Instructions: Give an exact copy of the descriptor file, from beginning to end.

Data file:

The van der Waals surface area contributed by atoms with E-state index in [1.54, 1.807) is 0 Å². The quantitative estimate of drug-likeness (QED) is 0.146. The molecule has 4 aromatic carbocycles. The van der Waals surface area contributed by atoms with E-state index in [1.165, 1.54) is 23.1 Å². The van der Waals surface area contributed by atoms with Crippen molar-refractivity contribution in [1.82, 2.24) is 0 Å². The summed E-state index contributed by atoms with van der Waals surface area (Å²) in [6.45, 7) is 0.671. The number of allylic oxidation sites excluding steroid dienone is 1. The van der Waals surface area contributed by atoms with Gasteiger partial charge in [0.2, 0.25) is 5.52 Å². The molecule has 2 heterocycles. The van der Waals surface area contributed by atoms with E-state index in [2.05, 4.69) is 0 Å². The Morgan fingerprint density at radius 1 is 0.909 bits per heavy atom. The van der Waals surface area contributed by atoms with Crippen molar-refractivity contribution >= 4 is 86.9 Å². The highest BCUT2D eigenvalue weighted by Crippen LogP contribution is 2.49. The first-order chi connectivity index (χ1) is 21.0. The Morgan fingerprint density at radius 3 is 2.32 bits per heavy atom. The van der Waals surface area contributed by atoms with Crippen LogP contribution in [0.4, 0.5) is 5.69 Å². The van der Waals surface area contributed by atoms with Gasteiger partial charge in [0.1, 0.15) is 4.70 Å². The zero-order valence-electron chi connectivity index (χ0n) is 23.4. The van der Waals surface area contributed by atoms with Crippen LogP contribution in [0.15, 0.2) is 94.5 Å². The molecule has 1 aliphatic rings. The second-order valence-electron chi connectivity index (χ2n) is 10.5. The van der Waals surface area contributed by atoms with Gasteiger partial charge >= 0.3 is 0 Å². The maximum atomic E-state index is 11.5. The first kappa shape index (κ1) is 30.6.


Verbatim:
The van der Waals surface area contributed by atoms with E-state index in [1.54, 1.807) is 0 Å². The quantitative estimate of drug-likeness (QED) is 0.146. The molecule has 4 aromatic carbocycles. The van der Waals surface area contributed by atoms with E-state index in [1.165, 1.54) is 23.1 Å². The van der Waals surface area contributed by atoms with Crippen molar-refractivity contribution in [1.82, 2.24) is 0 Å². The summed E-state index contributed by atoms with van der Waals surface area (Å²) in [6.45, 7) is 0.671. The number of allylic oxidation sites excluding steroid dienone is 1. The van der Waals surface area contributed by atoms with Gasteiger partial charge in [0.2, 0.25) is 5.52 Å². The molecule has 2 heterocycles. The van der Waals surface area contributed by atoms with E-state index in [2.05, 4.69) is 0 Å². The Morgan fingerprint density at radius 1 is 0.909 bits per heavy atom. The van der Waals surface area contributed by atoms with Crippen molar-refractivity contribution >= 4 is 86.9 Å². The highest BCUT2D eigenvalue weighted by Crippen LogP contribution is 2.49. The first-order chi connectivity index (χ1) is 21.0. The Morgan fingerprint density at radius 3 is 2.32 bits per heavy atom. The van der Waals surface area contributed by atoms with Crippen LogP contribution in [0.4, 0.5) is 5.69 Å². The van der Waals surface area contributed by atoms with Gasteiger partial charge in [0.1, 0.15) is 4.70 Å². The zero-order valence-electron chi connectivity index (χ0n) is 23.4. The van der Waals surface area contributed by atoms with Crippen LogP contribution in [0.15, 0.2) is 94.5 Å². The molecule has 1 aliphatic rings. The second-order valence-electron chi connectivity index (χ2n) is 10.5. The van der Waals surface area contributed by atoms with Gasteiger partial charge >= 0.3 is 0 Å². The maximum atomic E-state index is 11.5. The first kappa shape index (κ1) is 30.6.